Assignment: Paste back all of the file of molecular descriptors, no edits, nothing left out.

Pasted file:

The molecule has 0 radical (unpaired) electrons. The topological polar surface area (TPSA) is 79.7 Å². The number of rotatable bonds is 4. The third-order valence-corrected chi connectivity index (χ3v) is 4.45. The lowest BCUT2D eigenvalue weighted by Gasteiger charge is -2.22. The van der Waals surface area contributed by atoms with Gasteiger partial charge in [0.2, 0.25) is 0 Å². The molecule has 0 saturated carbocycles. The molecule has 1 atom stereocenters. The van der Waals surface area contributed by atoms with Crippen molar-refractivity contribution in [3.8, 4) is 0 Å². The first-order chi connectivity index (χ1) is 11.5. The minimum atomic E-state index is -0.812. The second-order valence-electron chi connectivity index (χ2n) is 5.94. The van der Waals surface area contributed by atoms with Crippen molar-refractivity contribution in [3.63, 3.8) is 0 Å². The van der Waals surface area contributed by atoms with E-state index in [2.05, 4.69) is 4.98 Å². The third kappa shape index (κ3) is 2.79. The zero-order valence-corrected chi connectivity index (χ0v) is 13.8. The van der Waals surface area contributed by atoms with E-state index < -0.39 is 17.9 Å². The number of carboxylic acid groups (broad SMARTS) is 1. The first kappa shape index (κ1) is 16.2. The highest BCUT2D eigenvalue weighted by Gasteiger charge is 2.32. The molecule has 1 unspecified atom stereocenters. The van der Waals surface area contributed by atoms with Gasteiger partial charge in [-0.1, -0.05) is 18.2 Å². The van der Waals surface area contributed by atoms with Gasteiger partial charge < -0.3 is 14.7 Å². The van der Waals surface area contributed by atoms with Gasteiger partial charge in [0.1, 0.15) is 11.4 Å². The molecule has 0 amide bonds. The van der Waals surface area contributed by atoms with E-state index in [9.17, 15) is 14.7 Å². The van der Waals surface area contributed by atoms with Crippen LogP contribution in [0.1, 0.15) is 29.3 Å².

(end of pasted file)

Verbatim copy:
The molecule has 0 radical (unpaired) electrons. The topological polar surface area (TPSA) is 79.7 Å². The number of rotatable bonds is 4. The third-order valence-corrected chi connectivity index (χ3v) is 4.45. The lowest BCUT2D eigenvalue weighted by Gasteiger charge is -2.22. The van der Waals surface area contributed by atoms with Gasteiger partial charge in [0.2, 0.25) is 0 Å². The molecule has 0 saturated carbocycles. The molecule has 1 atom stereocenters. The van der Waals surface area contributed by atoms with Crippen molar-refractivity contribution in [3.8, 4) is 0 Å². The first-order chi connectivity index (χ1) is 11.5. The minimum atomic E-state index is -0.812. The second-order valence-electron chi connectivity index (χ2n) is 5.94. The van der Waals surface area contributed by atoms with Crippen molar-refractivity contribution in [3.63, 3.8) is 0 Å². The van der Waals surface area contributed by atoms with E-state index in [2.05, 4.69) is 4.98 Å². The third kappa shape index (κ3) is 2.79. The zero-order valence-corrected chi connectivity index (χ0v) is 13.8. The van der Waals surface area contributed by atoms with E-state index < -0.39 is 17.9 Å². The number of carboxylic acid groups (broad SMARTS) is 1. The first kappa shape index (κ1) is 16.2. The highest BCUT2D eigenvalue weighted by Gasteiger charge is 2.32. The molecule has 1 unspecified atom stereocenters. The van der Waals surface area contributed by atoms with Gasteiger partial charge in [-0.1, -0.05) is 18.2 Å². The van der Waals surface area contributed by atoms with Gasteiger partial charge < -0.3 is 14.7 Å². The van der Waals surface area contributed by atoms with Gasteiger partial charge in [0.1, 0.15) is 11.4 Å². The molecule has 0 amide bonds. The van der Waals surface area contributed by atoms with E-state index in [9.17, 15) is 14.7 Å². The van der Waals surface area contributed by atoms with Crippen LogP contribution in [0.1, 0.15) is 29.3 Å².